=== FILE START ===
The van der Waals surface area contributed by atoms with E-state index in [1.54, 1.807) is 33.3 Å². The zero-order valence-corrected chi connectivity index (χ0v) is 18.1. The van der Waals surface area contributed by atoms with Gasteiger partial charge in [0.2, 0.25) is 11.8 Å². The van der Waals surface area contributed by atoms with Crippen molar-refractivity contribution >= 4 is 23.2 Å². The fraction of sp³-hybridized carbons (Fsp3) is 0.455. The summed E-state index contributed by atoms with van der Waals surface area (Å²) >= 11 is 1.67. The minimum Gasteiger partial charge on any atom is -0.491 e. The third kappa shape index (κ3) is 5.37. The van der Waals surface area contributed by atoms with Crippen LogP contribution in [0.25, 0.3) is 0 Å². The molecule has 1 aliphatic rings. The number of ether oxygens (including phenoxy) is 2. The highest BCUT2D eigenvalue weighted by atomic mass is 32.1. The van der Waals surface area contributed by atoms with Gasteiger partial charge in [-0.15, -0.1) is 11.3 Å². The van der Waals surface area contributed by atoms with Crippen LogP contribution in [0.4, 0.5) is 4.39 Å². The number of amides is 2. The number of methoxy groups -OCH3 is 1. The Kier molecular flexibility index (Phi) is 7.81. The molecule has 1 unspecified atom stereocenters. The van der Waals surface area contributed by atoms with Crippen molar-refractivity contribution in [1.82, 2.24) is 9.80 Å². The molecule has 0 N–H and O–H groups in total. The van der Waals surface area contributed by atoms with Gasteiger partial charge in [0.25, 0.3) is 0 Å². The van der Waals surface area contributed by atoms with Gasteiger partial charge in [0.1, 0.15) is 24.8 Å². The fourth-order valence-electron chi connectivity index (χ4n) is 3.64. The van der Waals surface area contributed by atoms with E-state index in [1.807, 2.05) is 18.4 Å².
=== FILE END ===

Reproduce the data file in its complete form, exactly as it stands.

The van der Waals surface area contributed by atoms with E-state index in [1.54, 1.807) is 33.3 Å². The zero-order valence-corrected chi connectivity index (χ0v) is 18.1. The van der Waals surface area contributed by atoms with Gasteiger partial charge in [0.2, 0.25) is 11.8 Å². The van der Waals surface area contributed by atoms with Crippen molar-refractivity contribution >= 4 is 23.2 Å². The fraction of sp³-hybridized carbons (Fsp3) is 0.455. The summed E-state index contributed by atoms with van der Waals surface area (Å²) >= 11 is 1.67. The minimum Gasteiger partial charge on any atom is -0.491 e. The third kappa shape index (κ3) is 5.37. The van der Waals surface area contributed by atoms with Crippen LogP contribution in [0.25, 0.3) is 0 Å². The molecule has 1 aliphatic rings. The number of ether oxygens (including phenoxy) is 2. The highest BCUT2D eigenvalue weighted by atomic mass is 32.1. The van der Waals surface area contributed by atoms with Gasteiger partial charge in [-0.15, -0.1) is 11.3 Å². The van der Waals surface area contributed by atoms with Crippen LogP contribution in [0.4, 0.5) is 4.39 Å². The number of amides is 2. The number of methoxy groups -OCH3 is 1. The Kier molecular flexibility index (Phi) is 7.81. The molecule has 1 unspecified atom stereocenters. The van der Waals surface area contributed by atoms with Crippen molar-refractivity contribution in [1.82, 2.24) is 9.80 Å². The molecule has 0 N–H and O–H groups in total. The van der Waals surface area contributed by atoms with Gasteiger partial charge in [0.25, 0.3) is 0 Å². The van der Waals surface area contributed by atoms with Gasteiger partial charge in [0.1, 0.15) is 24.8 Å². The fourth-order valence-electron chi connectivity index (χ4n) is 3.64. The van der Waals surface area contributed by atoms with E-state index in [1.807, 2.05) is 18.4 Å².